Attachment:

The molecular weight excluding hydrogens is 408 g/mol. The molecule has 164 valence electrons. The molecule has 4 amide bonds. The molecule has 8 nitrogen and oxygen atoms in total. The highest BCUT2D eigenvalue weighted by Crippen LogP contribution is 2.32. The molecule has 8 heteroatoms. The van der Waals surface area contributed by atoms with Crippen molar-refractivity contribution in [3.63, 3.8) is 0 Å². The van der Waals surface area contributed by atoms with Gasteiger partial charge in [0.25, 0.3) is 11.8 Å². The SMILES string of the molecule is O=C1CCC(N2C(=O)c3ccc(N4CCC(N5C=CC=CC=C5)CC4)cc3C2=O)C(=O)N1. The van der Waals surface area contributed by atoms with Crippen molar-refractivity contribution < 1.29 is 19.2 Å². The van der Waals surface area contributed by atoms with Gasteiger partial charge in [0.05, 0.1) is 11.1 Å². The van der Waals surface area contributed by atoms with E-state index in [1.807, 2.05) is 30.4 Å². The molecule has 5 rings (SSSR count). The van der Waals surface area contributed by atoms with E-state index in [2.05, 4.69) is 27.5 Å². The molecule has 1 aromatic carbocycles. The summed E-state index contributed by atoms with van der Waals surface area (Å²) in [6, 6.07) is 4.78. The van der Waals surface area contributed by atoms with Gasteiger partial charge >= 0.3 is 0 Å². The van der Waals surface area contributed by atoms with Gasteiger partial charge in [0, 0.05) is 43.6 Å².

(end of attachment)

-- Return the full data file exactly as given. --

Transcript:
The molecular weight excluding hydrogens is 408 g/mol. The molecule has 164 valence electrons. The molecule has 4 amide bonds. The molecule has 8 nitrogen and oxygen atoms in total. The highest BCUT2D eigenvalue weighted by Crippen LogP contribution is 2.32. The molecule has 8 heteroatoms. The van der Waals surface area contributed by atoms with Crippen molar-refractivity contribution in [3.63, 3.8) is 0 Å². The van der Waals surface area contributed by atoms with Gasteiger partial charge in [0.25, 0.3) is 11.8 Å². The SMILES string of the molecule is O=C1CCC(N2C(=O)c3ccc(N4CCC(N5C=CC=CC=C5)CC4)cc3C2=O)C(=O)N1. The van der Waals surface area contributed by atoms with Crippen molar-refractivity contribution < 1.29 is 19.2 Å². The van der Waals surface area contributed by atoms with Gasteiger partial charge in [0.05, 0.1) is 11.1 Å². The van der Waals surface area contributed by atoms with E-state index in [1.807, 2.05) is 30.4 Å². The molecule has 5 rings (SSSR count). The van der Waals surface area contributed by atoms with E-state index in [2.05, 4.69) is 27.5 Å². The molecule has 1 aromatic carbocycles. The summed E-state index contributed by atoms with van der Waals surface area (Å²) in [6, 6.07) is 4.78. The van der Waals surface area contributed by atoms with Gasteiger partial charge >= 0.3 is 0 Å². The van der Waals surface area contributed by atoms with Gasteiger partial charge in [0, 0.05) is 43.6 Å².